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Will Paid Search Pay Off for Your Nonprofit?

Posted by Rosie Powers on April 25th, 2019
Posted in Blog, Nonprofit Web   

You hopefully already know that using your independent school or nonprofit’s brand as a basis for marketing is essential. But, whether you’re new at digital marketing or a master, it’s less likely that you can make sense of the data that your digital marketing tools collect — or that you understand how to use that data to make the most of paid search.

Please allow us to help. While becoming adept at using data analytics and paid search can seem daunting, upgrading your understanding to advance your mission — for free — is within your reach right now.

What is Paid Search?

Paid search tools (of which Google AdWords is the prime example) let you purchase, create, and focus advertisements that appear directly within search engine results. When a user searches for a word or phrase that you’ve specified (a “keyword”), they get their search results back including your ad at the top. You’ve probably seen these search ads identified by a small “Ad” icon.

On Google Search, these ads are set up using Google AdWords. Below is an example:

To use Google AdWords, you create an ad and select keywords that align with the terms for which you expect your audiences to search. For example, if you’re marketing director of the Save the Unicorns Foundation, your keywords might be “rainbow tail” and “one horn,” because you understand people searching for those terms are most likely to care about unicorns and therefore your mission.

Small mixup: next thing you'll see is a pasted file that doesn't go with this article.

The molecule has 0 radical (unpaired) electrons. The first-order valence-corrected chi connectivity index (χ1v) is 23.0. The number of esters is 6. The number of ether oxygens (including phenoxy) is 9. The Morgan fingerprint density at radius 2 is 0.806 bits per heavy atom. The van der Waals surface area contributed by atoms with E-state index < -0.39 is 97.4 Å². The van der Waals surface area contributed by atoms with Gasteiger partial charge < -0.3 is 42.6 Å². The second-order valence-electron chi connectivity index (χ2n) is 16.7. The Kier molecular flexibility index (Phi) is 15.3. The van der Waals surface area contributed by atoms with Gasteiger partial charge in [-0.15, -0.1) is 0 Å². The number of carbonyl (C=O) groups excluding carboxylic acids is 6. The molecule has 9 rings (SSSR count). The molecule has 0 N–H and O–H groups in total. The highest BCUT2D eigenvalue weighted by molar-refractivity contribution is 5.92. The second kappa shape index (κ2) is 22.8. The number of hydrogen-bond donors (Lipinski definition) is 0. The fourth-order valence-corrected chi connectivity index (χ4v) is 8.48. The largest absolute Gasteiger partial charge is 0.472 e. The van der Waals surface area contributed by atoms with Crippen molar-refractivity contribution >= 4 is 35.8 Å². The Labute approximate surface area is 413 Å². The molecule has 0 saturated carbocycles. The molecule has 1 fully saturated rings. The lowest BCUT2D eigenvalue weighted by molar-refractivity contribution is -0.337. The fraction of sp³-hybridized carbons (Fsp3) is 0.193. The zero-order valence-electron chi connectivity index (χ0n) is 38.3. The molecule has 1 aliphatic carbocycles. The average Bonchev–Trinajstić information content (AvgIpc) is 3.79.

When those people notice your ad at the top of their search results, they’re more apt to click on it and reach your website, where they can take a desired action. Whether you want them to apply for enrollment, register for a program, or donate, linking a search ad to the specific page on your website where that action can be taken is effective digital marketing. And, for nonprofit organizations that enroll in the Google Ad Grant Program, it’s also free.

Getting Started

When you first set up your nonprofit’s Google AdWords account, you’ll want to begin by enrolling in the Google for Nonprofits program. Once your application is approved, you can then enroll in the Google Ad Grant Program, which provides your organization with up to $10,000 worth of free advertising per month.

(If you’re setting up a paid account, you can get started directly on the Google Ads site. There are some key differences between grant-funded and paid ad campaigns explained on Google’s forum.)

Understanding Your Google AdWords Account

Your account serves as the collection point for all of your campaigns. Each campaign, in turn, can have its own ad groups, ads, and keywords. This set-up helps you organize and grow your efforts as you learn and as your campaigns become more sophisticated.

Here’s an illustration of how each Google AdWords account is organized:

Source: https://www.wordstream.com/blog/ws/2017/05/02/adwords-account-structure-guide


  • Campaign: The highest level in an account.
  • Ad Group: Ad groups should be distinct in theme, so that there’s no overlap in keywords. See an example of this on Google’s support forum here.
  • Ad: Ads are triggered to display when a user searches for the specified keywords. In Google AdWords, Ads are text and appear in the same form as search results.